It’s been an obsession of mankind ever since our earliest days. From Ponce de Leon’s quest for the fountain of youth to the billons of dollars spent annually on herbs, pharmaceuticals and cosmetics, people across the world have been waging a battle against Father Time and the effects of growing older.
Now, a biotech company out of Northern California has made scientific breakthroughs that, while not reversing the aging process, have shown promise in preventing the most common diseases associated with it. Unity Biotechnology, founded in San Francisco in 2009, designs therapeutics that prevent, halt, and reverse various diseases related to aging by focusing on clearing senescent cells.
According to the company, “Cellular senescence is a biological ‘emergency brake’ cells use to stop dividing. It’s an important anti-tumor mechanism, because it prevents cells from multiplying out of control. But after this “brake” has been pulled, senescent cells remain in the body, accumulating with age. And unlike normal cells, these cells secrete inflammatory molecules that harm neighboring cells and tissues. Our senolytic medicines target vulnerabilities unique to senescent cells, allowing us to eliminate them from the human body while leaving normal cells unaffected.”
Unity Biology was created through the combined scientific efforts of two key founders, Drs. Jan van Deursen and Judith “Judy” Campisi. Dr. van Deursen is a Professor of Biochemistry and Molecular Biology and Pediatrics at The Mayo Clinic while Dr. Campisi is a Professor at the Buck Institute for Research on Aging and a Professor at Lawrence Berkeley National Laboratory.
“After a very long journey it’s extremely gratifying and exciting to have Unity formally launch,” says Dr. Campisi, “Unity has enormous potential to change the way we approach the diseases of aging. Unity’s concept is to treat these maladies as conditions that are preventable or even curable, as opposed to treating symptoms of diseases where the end-states are inevitable and debilitating. As a basic research scientist it is extraordinarily rewarding to see our discoveries move toward clinical trials.”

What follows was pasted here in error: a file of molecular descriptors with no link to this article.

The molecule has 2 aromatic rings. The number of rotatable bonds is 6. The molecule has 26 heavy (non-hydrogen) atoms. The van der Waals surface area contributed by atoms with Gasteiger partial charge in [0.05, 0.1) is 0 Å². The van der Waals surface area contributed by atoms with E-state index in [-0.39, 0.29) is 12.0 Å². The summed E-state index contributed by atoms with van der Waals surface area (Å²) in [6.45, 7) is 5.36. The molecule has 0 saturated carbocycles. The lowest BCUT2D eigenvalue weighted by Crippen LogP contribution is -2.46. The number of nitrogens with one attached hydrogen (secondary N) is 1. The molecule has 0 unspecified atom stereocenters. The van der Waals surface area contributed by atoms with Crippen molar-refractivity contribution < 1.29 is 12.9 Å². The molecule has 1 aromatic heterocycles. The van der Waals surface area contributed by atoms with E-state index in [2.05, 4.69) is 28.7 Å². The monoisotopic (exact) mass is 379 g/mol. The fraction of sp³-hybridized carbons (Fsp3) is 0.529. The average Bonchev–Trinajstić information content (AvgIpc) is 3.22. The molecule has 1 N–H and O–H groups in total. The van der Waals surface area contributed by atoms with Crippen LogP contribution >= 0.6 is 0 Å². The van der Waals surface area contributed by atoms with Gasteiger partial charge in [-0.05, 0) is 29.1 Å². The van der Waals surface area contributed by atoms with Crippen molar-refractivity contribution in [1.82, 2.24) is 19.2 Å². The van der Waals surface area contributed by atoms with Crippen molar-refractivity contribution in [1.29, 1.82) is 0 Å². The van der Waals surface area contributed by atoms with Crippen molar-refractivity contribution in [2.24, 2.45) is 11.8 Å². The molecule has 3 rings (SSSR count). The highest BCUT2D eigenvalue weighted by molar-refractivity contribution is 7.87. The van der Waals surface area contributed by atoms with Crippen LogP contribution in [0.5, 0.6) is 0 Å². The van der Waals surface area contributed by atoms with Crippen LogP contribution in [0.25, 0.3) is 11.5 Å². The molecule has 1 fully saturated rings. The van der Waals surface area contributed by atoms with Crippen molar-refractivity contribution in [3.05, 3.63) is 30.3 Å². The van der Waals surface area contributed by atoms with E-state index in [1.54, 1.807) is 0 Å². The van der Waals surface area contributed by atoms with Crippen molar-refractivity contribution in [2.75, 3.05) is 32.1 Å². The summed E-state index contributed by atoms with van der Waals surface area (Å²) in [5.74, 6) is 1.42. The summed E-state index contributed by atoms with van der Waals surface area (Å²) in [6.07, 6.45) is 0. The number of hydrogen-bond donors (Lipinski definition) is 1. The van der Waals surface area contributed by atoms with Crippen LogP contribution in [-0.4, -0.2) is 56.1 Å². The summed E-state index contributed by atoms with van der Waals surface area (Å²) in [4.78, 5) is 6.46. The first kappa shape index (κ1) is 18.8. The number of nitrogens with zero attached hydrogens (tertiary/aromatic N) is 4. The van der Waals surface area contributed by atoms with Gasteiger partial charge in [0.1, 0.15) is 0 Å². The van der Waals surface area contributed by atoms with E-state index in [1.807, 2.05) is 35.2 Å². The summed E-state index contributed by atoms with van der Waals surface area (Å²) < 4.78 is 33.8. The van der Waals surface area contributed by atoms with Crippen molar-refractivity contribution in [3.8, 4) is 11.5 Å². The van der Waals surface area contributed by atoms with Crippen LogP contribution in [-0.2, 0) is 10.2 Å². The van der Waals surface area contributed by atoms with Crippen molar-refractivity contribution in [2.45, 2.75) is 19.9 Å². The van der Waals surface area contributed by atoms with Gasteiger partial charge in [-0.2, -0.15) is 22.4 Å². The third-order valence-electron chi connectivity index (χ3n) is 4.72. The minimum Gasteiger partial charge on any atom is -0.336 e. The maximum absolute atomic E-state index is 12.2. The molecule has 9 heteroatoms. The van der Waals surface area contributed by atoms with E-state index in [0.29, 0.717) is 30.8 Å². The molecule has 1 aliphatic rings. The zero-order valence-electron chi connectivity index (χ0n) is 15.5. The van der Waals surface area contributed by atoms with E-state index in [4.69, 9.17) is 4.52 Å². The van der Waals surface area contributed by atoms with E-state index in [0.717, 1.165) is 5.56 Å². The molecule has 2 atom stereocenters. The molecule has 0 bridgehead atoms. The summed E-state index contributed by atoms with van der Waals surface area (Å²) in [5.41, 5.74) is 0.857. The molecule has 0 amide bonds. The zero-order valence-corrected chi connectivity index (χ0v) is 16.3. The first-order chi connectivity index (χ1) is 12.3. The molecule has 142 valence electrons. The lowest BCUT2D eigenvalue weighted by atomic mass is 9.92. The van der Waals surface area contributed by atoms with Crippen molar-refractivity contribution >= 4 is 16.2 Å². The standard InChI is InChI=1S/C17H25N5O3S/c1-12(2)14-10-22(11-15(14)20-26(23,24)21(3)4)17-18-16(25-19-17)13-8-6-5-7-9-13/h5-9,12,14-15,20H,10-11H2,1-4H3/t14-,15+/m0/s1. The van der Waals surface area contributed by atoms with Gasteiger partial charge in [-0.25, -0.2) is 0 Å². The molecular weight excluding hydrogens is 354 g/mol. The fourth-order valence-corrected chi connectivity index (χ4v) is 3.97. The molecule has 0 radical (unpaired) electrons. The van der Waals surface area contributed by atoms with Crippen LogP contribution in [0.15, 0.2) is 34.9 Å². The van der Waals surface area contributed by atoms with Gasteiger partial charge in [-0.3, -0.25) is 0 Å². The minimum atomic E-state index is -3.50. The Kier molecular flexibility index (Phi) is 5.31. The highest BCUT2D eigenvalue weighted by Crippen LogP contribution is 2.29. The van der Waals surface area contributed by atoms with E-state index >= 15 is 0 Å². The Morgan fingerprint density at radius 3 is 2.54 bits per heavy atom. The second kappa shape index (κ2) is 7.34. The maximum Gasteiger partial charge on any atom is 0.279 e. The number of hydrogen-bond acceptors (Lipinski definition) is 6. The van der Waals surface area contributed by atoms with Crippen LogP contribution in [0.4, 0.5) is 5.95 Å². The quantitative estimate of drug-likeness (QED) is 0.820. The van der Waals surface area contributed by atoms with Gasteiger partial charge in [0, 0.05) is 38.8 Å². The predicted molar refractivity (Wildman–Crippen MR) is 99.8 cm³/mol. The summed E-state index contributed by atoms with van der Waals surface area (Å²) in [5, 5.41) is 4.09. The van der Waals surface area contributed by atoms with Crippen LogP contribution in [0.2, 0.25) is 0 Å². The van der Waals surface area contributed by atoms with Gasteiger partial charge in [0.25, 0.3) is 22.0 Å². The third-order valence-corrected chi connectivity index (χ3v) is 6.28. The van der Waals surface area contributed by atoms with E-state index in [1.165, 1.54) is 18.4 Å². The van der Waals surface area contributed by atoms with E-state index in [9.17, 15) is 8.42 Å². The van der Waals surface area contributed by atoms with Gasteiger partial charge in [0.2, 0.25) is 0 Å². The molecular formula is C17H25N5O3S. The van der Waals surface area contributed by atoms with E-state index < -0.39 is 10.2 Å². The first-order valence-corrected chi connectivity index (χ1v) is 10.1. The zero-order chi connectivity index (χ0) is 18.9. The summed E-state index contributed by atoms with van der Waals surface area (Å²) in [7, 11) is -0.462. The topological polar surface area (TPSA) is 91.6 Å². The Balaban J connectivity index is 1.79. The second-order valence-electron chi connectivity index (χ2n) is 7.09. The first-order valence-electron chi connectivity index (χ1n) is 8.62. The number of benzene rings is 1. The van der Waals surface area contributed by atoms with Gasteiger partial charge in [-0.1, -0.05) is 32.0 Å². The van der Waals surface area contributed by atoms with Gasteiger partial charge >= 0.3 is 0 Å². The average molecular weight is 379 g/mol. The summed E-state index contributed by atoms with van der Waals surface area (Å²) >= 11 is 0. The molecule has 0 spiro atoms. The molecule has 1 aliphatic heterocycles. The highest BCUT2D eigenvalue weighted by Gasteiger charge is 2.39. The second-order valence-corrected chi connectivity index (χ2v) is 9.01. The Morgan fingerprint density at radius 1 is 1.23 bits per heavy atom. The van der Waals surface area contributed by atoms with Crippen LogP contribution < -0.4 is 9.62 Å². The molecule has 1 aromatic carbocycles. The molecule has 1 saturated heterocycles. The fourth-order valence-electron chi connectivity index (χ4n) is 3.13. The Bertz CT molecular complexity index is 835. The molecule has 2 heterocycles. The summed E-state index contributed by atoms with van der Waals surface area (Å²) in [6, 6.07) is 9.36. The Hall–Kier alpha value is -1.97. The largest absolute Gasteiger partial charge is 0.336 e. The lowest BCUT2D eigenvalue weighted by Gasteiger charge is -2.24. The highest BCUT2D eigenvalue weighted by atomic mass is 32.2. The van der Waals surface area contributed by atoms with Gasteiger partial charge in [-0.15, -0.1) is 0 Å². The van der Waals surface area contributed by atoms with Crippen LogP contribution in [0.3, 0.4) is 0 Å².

Their efforts received a significant stamp of approval in late October in the form of a $116 million Series B financing announcement from long-time life science investors ARCH Venture Partners, Baillie Gifford, Fidelity Management and Research Company, Partner Fund Management, and Venrock. Proceeds from this financing will be used to expand ongoing research programs in cellular senescence and advance the first preclinical programs into human trials.
The bourgeoning biotech firm has cornered the scientific market on this technology with scientific papers published in premiere scientific journals such as Nature and Nature Medicine.
For Dr. van Deursen, the most exciting step in the process is about to begin soon – they’ve moved more than 90 therapeutic candidates into human clinical trials.
“This has been a long journey, and we’re at the point now where we can start making medicines to achieve in humans what we’ve achieved in mice,” says Dr. van Deursen. “I can’t wait to see what happens as we move into the clinic.”
Unity Technology CEO Nathanial David, Ph.D is optimistic about what the company’s findings can mean for the future of medicine.
“Imagine drugs that could prevent, maybe even cure, arthritis or heart disease or loss of eyesight. It’s an incredible aspiration,” he said in an interview with BusinessWire. “If we can translate this biology into medicines, our children might grow up in significantly better health as they age. There will be many obstacles to overcome, but our team is committed and inspired to achieve our mission.”